“Considering the urgent need to scale up environmentally sustainable investments to successfully deliver on the objectives of the Paris Agreement and the UN 2030 Agenda on sustainable development goals (SDGs)“. This was the opening sentence of the Joint Statement on the International Platform on Sustainable Finance (IPSF) foundation on 18 October, 2018.
The objective of the platform is to underline the critical role the financial sector needs to play to reorient private investments toward sustainable activities worldwide, as provided by article 2.1 (c) of the Paris Agreement or under Sustainable Development Goal 17, in addition to public funds.
One of the crucial aspects of sustainable investments is to make sure that various terms and definitions are used by market participants (investors, asset managers, advisors, etc.), regulators, academics and other stakeholders in the same way.
As outlined in a commentary co-authored by Timo Busch (University of Hamburg) and other authors* titled “Impact Investments: a call for (re)orientation” a new typology of sustainable investments was presented. At the core of the impact investment definition is an emphasis on “transformational changes”.
Impact investment should not be used interchangeably with ESG as the transformational change is not so much the focus in ESG strategies. The risk of “impact washing” exists.
The framework presented in the commentary classifies sustainable investments as follows:
– ESG-screened investments (mitigation of ESG-related risk and/or ethical considerations)
– ESG-managed investments (systematic reflection on ESG-related risks and opportunities)
– Impact-aligned investments (address social and environmental challenges and goals)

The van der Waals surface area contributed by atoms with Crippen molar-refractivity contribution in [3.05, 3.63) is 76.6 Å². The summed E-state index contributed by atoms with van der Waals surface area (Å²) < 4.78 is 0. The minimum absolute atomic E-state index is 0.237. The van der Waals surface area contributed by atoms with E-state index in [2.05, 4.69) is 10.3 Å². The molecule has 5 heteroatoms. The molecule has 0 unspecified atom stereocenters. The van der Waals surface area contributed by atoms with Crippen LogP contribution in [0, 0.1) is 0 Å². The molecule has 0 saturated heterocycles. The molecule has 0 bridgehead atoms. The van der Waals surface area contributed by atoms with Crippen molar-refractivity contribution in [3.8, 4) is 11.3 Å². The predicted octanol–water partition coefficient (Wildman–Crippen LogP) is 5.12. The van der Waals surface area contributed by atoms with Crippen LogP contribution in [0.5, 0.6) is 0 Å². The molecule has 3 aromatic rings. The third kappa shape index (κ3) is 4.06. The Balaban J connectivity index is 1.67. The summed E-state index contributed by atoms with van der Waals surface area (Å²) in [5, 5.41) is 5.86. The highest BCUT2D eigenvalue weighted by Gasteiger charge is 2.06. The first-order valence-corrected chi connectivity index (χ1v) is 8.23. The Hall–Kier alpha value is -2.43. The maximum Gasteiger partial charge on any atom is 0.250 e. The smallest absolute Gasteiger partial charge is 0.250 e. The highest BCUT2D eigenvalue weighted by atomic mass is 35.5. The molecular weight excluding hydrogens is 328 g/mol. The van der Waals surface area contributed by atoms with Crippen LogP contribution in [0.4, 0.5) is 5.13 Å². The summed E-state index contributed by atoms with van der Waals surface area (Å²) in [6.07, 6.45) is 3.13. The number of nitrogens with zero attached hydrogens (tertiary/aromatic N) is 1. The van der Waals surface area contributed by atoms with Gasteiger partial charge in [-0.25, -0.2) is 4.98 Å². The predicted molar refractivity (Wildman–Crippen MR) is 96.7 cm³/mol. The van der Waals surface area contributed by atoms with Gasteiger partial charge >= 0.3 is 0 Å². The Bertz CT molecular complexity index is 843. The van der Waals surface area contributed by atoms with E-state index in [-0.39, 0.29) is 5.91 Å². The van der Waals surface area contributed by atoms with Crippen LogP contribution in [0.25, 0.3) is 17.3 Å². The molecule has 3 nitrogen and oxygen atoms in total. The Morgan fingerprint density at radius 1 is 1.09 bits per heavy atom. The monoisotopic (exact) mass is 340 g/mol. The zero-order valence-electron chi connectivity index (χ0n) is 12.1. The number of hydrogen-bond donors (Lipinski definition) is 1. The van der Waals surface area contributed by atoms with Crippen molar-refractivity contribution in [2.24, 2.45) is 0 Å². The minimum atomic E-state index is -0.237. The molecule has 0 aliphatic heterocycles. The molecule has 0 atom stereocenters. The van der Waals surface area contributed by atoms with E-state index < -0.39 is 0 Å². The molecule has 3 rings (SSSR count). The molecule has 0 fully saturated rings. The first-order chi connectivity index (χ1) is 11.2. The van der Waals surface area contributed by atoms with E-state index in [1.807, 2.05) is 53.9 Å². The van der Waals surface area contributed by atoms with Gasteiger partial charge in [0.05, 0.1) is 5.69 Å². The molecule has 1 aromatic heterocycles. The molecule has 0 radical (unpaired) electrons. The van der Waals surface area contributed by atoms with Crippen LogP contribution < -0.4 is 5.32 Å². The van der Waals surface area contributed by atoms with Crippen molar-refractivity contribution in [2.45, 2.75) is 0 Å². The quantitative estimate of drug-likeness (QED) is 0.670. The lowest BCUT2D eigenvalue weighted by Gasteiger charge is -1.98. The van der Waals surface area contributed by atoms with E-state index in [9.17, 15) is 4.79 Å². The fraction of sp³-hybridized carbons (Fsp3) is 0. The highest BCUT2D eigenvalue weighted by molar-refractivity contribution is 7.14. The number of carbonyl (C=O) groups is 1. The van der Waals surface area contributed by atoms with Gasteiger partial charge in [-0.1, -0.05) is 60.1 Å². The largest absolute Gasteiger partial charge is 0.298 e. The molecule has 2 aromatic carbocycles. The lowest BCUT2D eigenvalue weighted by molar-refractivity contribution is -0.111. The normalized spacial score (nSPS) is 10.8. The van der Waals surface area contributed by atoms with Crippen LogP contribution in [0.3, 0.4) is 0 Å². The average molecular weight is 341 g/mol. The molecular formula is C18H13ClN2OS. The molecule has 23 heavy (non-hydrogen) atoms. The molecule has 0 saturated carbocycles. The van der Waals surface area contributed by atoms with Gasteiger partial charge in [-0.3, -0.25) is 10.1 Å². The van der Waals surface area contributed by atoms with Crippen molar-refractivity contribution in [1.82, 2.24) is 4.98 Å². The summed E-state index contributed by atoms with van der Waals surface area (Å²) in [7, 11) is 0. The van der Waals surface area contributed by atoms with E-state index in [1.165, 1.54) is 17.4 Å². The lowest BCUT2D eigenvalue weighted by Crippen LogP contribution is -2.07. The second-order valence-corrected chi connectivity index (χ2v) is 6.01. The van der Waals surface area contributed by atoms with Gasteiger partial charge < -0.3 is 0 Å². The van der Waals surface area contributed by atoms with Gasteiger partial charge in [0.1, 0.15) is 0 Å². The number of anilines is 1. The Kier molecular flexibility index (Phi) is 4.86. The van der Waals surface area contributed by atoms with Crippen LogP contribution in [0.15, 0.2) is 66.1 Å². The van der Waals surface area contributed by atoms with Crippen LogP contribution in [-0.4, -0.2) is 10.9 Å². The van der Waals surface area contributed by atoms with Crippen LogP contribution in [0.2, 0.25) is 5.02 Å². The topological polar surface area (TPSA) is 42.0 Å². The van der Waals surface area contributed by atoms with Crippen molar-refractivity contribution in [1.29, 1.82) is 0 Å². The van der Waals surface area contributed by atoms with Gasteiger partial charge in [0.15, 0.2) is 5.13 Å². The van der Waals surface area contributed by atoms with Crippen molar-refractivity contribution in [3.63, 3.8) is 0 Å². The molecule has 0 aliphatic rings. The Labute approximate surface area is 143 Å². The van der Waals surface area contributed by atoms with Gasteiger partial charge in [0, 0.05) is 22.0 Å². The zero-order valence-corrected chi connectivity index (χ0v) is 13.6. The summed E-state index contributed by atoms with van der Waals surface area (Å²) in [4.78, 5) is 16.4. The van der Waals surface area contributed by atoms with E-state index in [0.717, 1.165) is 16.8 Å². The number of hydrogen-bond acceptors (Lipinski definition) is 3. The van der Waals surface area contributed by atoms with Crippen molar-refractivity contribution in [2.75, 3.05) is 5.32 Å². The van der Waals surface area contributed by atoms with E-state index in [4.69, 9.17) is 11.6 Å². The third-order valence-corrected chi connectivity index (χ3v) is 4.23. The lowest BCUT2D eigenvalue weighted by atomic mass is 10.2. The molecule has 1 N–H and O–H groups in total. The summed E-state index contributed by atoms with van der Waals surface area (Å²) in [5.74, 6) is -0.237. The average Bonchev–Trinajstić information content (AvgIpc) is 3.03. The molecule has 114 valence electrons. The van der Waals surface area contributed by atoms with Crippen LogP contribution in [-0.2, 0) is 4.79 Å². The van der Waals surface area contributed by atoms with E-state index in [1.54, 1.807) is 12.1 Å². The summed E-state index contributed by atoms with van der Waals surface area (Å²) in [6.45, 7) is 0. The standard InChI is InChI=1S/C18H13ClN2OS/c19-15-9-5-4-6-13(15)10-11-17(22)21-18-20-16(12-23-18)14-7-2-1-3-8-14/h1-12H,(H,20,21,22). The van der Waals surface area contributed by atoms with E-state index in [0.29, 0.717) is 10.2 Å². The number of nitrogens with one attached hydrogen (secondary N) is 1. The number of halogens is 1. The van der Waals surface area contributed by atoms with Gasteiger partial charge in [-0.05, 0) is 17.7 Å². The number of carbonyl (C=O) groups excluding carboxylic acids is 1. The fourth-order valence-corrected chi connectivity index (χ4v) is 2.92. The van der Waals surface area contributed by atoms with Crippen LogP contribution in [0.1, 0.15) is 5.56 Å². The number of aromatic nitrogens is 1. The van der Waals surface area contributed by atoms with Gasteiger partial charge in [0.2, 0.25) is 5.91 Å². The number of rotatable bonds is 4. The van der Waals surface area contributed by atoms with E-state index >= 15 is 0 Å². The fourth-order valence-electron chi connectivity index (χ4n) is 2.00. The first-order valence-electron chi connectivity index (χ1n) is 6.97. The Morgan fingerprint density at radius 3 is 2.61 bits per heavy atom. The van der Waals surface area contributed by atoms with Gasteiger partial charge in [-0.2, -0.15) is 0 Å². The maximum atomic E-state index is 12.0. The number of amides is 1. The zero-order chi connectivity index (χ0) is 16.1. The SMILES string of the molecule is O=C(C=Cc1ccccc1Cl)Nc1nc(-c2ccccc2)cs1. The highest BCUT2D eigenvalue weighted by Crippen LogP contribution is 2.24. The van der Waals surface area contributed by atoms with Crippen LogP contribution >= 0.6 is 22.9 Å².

– Impact-generating investments (actively contributing to social and environmental solutions and transformations
Impact-aligned investments apply a comprehensive set of inclusion criteria and combine at least one pre- and one post-investment decision approach, impact-generating investments may use different strategies (Timo Busch).
Output: Results that can be measured
For impact-aligned investments, materiality is provided through detailed description of already realized outputs via benchmark analysis or the level of SDG alignment. Outputs are defined as the results of an investment strategy that can be measured. For an impact-generating strategy an apparent causal effect is required.
The Relationship of SDGs, Global Standards and Regulation
The role of SDGs for impact investment strategies is very important. The objective of various global standards – non financial reporting and others – is to create frameworks to foster sustainable investments (SASB, GRI, TCFD, NFRD, SFDR, CFA Institute ESG Disclosure Standards for Investment Products, etc.).
Regulation in various jurisdictions also aims to redirect investments in such a way that it supports the sustainable financing of the economy. The focus of regulation can be companies, investment products, benchmarks or data and metrics
The big challenge ahead is the harmonization of regulation across jurisdictions. The International Platform on Sustainable Finance (IPSF) can play an important role here.
One example is the SFRD within the European Union which creates challenges for financial market participants and financial advisors as the technical details have not been finalized and published yet (expected within days). Asset managers and investors question if the planned disclosure requirements will be harmonized across Europe. Asset managers offering products in different European countries would very much welcome this. A lack of harmonization represents a substantial challenge and risk for them and will eventually reduce choice for investors and increase costs.
Alignment of investment strategies with SDGs will create benefits on all sides.
The question will also be where all the disclosure requirements will lead in practice? The ultimate goal of sustainability strategies is improvement of life, in the best case aligned with the UN SDGs.
Asset managers and product providers should therefore not get too much occupied with the technical details and complexities of regulation but also keep the broader picture in focus. Even representatives of the EU commission expressed the need “to do more” and “assess the impacts” of investment activities as part of a revised sustainable strategy. The SDGs provide a good guide over the years to come and alignment with the SDGs will create benefits on all sides.
* Impact investments: a call for (re)orientation (authors: Timo Busch, Peter Bruce-Clark, Jeroen Derwall, Robert Eccles, Tessa Hebb, Andreas Hoepner, Christian KLein, Philipp Krueger, Falko Paetzold, Bert Scholtens, Olaf Weber.
Further reference to investESG.eu articles:
More SDG articles can be found here.